The first of February apparently was Robinson Crusoe Day, with a plethora of activities, books, lesson plans and more being offered around the Internet, for readers small and not-so-small. It’s Feb 1 because that’s the day Alexander Selkirk — who may have been a key inspiration for Robinson Crusoe — was apparently rescued from the island of Juan Fernandez. Certainly, there are other possible models, among them a narrative by Ibn Tufayl that was “a sensation among intellectuals in Daniel Defoe’s day“:
Nearly eleven years back, on the occasion of Ibn Tufayl’s narrative being adapted for children, Martin Wainwright argued that “Tufayl’s footprints mark the great classic”, Robinson Crusoe.
That may be. But whether or no the 12th-century Hayy ibn Yaqzan (Alive, son of Awake) influenced Defoe’s 1719 desert-island novel, the Andalusia-born philosopher’s work is interesting on its own two feet.
The narrative tells the story of an orphaned boy, Hayy, who is raised in the wild by a gazelle, and how he comes to grips with human reason and human society. Some call it a philosophical narrative, some a coming-of-age novel, some a compendium of Islamic science, some proto-science fiction. The narrative has inspired numerous adaptations; in addition to the one in 2003, in 2011 Iranian-American director Mohammad Ghaffari adapted it to the stage, also apparently suited for children, as it continued in Minneapolis’s Children’s Theatre Company.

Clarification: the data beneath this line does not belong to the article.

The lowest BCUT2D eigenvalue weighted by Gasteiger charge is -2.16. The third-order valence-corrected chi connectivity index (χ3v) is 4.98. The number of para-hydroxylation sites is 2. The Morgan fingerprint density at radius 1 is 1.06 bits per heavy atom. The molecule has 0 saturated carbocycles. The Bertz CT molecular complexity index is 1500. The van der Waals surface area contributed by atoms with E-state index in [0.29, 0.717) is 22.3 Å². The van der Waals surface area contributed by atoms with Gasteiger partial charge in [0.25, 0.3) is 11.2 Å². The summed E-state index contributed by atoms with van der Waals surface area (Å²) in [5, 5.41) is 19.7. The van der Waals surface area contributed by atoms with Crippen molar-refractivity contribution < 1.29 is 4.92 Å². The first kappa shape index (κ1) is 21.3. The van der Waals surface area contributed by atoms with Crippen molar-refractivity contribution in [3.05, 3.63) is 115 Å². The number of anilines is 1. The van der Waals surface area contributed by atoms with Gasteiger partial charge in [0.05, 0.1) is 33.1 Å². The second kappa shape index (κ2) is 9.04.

Hayy ibn Yaqzan was also re-translated by Lenn E. Goodman and published in 2003.
An open-source version of Hayy ibn Yaqzan’s original English translation, by Simon Ockley, pub. 1708. Not exactly suited to the modern reader, but: